From what I can see, most people really aren’t serious at all about reducing their weight and don’t care too much about it. They are not accidentally eating potato chips, they are choosing potato chips over say, almonds or something healthful on purpose… they are doing it because it feels good to eat them, even though it makes them diabetic eventually.

  2. Dan Dravot says:

    Mass-marketed “baby carrots” are carrots, but they are not babies. They are cut pieces of full-grown adult carrots, marketed as “baby carrots”.

    And it works. Up to a point.

    Marketers often overestimate the value of marketing in selling things to people who don’t want them. In Germany, they sell rendered fat in tubs. It’s called “schmaltz” and you spread it on bread or whatever. Popularity is declining as old people die off. Attempts have been made to market it to young trend-hoppers by adding nacho cheese flavoring and labeling it “Party Schmaltz“. Popularity continues to decline.

    As AnonymousAtLarge observes, people eat Cheetos for more reasons than just the color.

    • Balsamred says:

      Yes, and baby carrots just aren’t that good, as carrots go. They’re dry and lose a lot of their flavor before they get to the consumer. It doesn’t make sense to expect people will want to eat a dry, flavorless lump rather than a Cheeto just because it’s orange and commes in a flashy bag.

  3. Jackie says:

    I find it interesting that the marketers spent so much time, money, and effort, on ways to manipulate consumers into thinking of Baby Carrots as *snacks* but only paid only lip service to how the product will be presented to consumers at point of purchase.
    In a supermarket/Costco type of store, Baby Carrots will be with the vegetables, so the product gets refrigeration. In a convenience store, as the article mentioned, it could be sold at the checkout — but only if it’s refrigerated. And if it’s not, who would buy it?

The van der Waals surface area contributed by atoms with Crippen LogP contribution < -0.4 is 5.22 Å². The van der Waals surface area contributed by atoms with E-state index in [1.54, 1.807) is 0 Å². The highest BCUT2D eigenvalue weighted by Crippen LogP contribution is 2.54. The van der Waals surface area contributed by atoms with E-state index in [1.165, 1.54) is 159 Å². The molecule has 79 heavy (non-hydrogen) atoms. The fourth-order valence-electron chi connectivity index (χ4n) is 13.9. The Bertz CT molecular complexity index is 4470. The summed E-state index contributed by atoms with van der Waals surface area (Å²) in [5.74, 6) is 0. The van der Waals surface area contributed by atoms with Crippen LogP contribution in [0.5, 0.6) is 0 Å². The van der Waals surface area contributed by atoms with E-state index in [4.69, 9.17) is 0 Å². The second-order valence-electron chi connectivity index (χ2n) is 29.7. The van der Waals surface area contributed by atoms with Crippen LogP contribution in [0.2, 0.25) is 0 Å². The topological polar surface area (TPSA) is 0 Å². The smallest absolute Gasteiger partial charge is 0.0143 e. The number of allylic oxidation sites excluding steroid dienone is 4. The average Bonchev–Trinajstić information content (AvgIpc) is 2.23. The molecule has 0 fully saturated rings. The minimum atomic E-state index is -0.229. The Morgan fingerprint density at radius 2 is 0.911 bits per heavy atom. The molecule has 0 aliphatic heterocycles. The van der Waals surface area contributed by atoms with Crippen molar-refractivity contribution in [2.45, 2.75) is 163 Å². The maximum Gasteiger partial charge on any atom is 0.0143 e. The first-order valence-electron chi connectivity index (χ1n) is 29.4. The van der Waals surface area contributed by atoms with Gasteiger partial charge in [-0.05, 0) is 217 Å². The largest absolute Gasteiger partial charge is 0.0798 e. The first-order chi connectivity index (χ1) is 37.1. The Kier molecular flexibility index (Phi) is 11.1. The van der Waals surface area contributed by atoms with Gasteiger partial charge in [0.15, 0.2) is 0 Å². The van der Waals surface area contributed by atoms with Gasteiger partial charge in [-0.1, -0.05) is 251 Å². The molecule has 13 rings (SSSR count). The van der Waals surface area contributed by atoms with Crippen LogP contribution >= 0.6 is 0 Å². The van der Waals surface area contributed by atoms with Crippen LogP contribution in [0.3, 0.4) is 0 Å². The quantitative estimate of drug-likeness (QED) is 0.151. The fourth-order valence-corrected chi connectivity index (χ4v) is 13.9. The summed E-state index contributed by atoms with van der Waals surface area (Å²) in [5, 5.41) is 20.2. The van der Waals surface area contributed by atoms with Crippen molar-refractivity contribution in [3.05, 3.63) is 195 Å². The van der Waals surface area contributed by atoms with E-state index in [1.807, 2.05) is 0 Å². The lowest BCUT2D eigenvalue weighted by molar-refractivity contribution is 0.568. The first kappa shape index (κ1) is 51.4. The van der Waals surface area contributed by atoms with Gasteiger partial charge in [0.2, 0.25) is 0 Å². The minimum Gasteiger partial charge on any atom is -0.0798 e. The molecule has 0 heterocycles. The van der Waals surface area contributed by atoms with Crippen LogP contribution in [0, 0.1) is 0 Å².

Now, the packaging colors, text, mascot, scream junk food, but if the product’s sold next to the cabbage, it’s all for naught. To get people to think of Baby Carrots as snacks, they have to be sold in the snack food aisle.

  4. Vigil says:

    Brilliant package design. I can’t stop snickering at the carrot eclipse.

    Pretty sure this isn’t actually being marketed towards the people who are going to eat them—it’s being marketed towards parents who, with the help of the cool-looking packaging, will be able to give these to their kids in their school lunchbox without them immediately throwing a fit. Adults aren’t very likely to decide that carrots are suddenly a cool snack, but their kids haven’t learned otherwise yet. If the kid can blend in with the other kids at the lunch table, all eating orange snacks out of crinkly bags, he’s not going to feel ashamed of his stupid snack and might actually eat it.

  5. Spider says:

    Carrots are so high in carbohydrates I kinda think this will fail as a weight loss strategy, even for those who replace their cheetos with them. And you know most people are going to dip them into ranch dressing or peanut butter anyway…

    • philtrum says:

      High in carbs, but much more nutritious than Cheetos. If the goal is health rather than specifically weight loss, that is.

  6. ThomasR says:

    Obesity as a crime. It’s not so far-fetched. Just more of an extrapolation than most people are willing to accept.

    At one point, long in the past, a person’s health was a personal issue, at most a family or community issue. If you got fat, you paid for it in many ways. If you were willing to bear the consequences, then that was your choice.

    But today, healthcare is funded by the government, which is funded by China and the taxpayers. Obesity, or anything that is not healthy, costs money eventually. The person accepts money from the government to pay for nearly everything. Now, it’s not just the person’s choice to be healthy or not. The government gets a say in the person’s choice too. The government has every incentive to MAKE people be healthy.

    • philtrum says:

      It’s not something one would ordinarily deal with through criminal law, though, but through economic policy: for example, heavy taxes on cigarettes.